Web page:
Deering asked Christensen for royalties, but was told by a lawyer who was one of the Arrow sailors that, because he'd been paid in full for the design, there would be no royalties paid. Deering then sold the design, with a revised sail plan, to Dunphy Boats, which sold it as the Condor.


    The other main differences are that the Condor offered a keel or keel/centerboard combination, in addition to a centerboard model, and also offered a both a keel and a transom mounted rudder.


    So the Condor is a clone of the Arrow.


    I've not been able to find a count for how many Condors were made, but it appears that they had much wider advertising and distribution than Arrows did. SailboatData.com estimates that fewer than 200 Arrows have been built. However, unlike the Condor, the Arrow made a transition to fiberglass starting in 1959. An Arrow mold apparently still exists, so it's possible more will be made. I've not been able to find out if plans for the wooden Arrow/Condor still exist.
    There's an image of an Arrow here:
    <https://sailboatdata.com/sailboat/arrow>
    (I'd link to the photo, but this is my first post here, and the instructions on what can be posted seem draconian.)



    The Condor was one of the boats I learned to sail on at a summer camp in western North Carolina 1969-77. At the time the camp had a wide collection of wooden boats, including three Lightnings, two Y-Flyers, two Snipes, two Penguins, a Windmill, and even a Wee Scot. The Wee Scot was a ridiculous pig on a small Duke Power lake in the mountains.


    The two oldest boats were a pair of classic Moths, which may have dated from the late 1920s. There were also several rarely used "racing" Moths, which may have been Ventnor Moths, made of very thin plywood. The only wooden sailboats the camp had which I've not been able to identify were a pair just called "Dinghy", which looked a bit like a smaller single sail version of a Blue Jay. They were likely almost as old as the two Moths.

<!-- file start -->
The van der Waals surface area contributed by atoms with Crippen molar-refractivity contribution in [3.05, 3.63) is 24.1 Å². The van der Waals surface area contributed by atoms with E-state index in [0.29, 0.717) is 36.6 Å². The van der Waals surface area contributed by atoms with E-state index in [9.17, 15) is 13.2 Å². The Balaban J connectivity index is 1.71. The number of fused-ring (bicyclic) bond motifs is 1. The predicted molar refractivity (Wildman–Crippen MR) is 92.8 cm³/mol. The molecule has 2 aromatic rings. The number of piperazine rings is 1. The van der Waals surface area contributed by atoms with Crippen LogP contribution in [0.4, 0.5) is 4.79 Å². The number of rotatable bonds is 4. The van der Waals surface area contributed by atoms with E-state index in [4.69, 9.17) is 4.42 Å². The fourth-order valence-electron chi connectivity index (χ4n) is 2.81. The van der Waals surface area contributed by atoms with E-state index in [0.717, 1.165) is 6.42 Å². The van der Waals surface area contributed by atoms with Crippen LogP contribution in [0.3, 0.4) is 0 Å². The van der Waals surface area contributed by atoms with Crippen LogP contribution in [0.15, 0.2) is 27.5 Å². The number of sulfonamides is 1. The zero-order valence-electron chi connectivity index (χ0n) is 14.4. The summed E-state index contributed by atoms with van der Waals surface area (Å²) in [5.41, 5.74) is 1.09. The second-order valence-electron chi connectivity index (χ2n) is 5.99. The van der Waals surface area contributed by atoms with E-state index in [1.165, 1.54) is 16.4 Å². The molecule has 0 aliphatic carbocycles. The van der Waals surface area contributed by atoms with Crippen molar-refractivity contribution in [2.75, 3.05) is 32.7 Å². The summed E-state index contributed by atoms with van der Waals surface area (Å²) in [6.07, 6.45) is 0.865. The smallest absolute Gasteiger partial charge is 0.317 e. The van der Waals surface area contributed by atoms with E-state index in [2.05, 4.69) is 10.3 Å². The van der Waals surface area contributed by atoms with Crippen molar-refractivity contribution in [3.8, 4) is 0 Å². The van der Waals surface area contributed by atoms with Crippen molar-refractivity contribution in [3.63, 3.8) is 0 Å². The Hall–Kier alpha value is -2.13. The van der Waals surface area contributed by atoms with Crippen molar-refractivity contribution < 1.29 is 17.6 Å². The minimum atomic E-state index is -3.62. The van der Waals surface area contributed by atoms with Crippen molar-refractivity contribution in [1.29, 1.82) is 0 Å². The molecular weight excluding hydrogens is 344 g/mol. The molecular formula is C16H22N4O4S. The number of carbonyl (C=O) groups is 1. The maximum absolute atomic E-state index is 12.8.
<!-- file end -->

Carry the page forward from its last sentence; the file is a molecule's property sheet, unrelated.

Tha camp also had a fleet of wooden Old Town canoes, a few of them rigged to be used as sailing canoes. All the wooden sailboats are now gone, but the camp has maintained the wooden canoes. For many years now the camp has had a canoe building program which turns out one or two new wooden canoes each summer, essentially copies of the Old Town canoes.


    - 14ALL
    Last edited by 14ALL; 04-13-2021 at 06:25 PM.

  21. #21
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    Default Re: 1949 18' Dunphy sailboat - Condor is a clone of an Arrow

    I really like reading about this stuff. A boat has to have a story.

  22. #22
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    Default Re: 1949 18' Dunphy sailboat

    My sailing club in SE Australia has run 7 Classic Wooden Dinghy Regattas, interupted this year by Covid.
    Here is a link to the galleries of pics and some videos taken at the 3 day event in January.
    The conversations on the beach are at lest as interesting as the sailing, but the Rum and Lolly treasure chest treasure hunt tops it all!
    https://sgycinverloch.com.au/?page_id=1307
    https://moth.asn.au/resources/Site/H...Highlights.pdf
    https://australiansailfish.wordpress...nverloch-cwdr/

    Thought you might be interested.
    Last edited by skuthorp; 04-14-2021 at 07:08 PM.

  23. #23
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    Default Re: 1949 18' Dunphy sailboat

    I have two Dunphy wooden Snipes; also lived in Oshkosh and am familiar with the old Dunphy factory site. It was good to see this thread come back around. I have some of the old Dunphy catalogs on CD and have read their promotional material on the Condors they were selling. I was told there are hardly any pre war Dunphy snipes that are known to still exist. The OP probably has a very rare boat.

    Jim